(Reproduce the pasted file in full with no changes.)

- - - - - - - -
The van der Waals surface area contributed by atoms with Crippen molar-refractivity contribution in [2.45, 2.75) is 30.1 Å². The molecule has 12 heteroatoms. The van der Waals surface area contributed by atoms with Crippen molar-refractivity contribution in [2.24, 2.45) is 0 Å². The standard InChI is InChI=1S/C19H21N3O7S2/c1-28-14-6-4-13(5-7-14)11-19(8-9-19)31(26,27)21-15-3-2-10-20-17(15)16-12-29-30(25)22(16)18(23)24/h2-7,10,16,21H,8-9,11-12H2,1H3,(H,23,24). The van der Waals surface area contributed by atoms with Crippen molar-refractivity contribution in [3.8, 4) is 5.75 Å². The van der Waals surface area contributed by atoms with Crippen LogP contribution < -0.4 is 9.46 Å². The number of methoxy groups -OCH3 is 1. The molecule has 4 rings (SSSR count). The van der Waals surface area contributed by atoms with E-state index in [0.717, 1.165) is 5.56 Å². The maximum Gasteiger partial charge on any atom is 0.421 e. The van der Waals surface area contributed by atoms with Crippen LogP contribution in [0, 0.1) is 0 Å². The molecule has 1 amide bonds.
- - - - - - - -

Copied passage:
The van der Waals surface area contributed by atoms with Crippen molar-refractivity contribution in [2.45, 2.75) is 30.1 Å². The molecule has 12 heteroatoms. The van der Waals surface area contributed by atoms with Crippen molar-refractivity contribution in [2.24, 2.45) is 0 Å². The standard InChI is InChI=1S/C19H21N3O7S2/c1-28-14-6-4-13(5-7-14)11-19(8-9-19)31(26,27)21-15-3-2-10-20-17(15)16-12-29-30(25)22(16)18(23)24/h2-7,10,16,21H,8-9,11-12H2,1H3,(H,23,24). The van der Waals surface area contributed by atoms with Crippen molar-refractivity contribution in [3.8, 4) is 5.75 Å². The van der Waals surface area contributed by atoms with Crippen LogP contribution < -0.4 is 9.46 Å². The number of methoxy groups -OCH3 is 1. The molecule has 4 rings (SSSR count). The van der Waals surface area contributed by atoms with E-state index in [0.717, 1.165) is 5.56 Å². The maximum Gasteiger partial charge on any atom is 0.421 e. The van der Waals surface area contributed by atoms with Crippen LogP contribution in [0, 0.1) is 0 Å². The molecule has 1 amide bonds.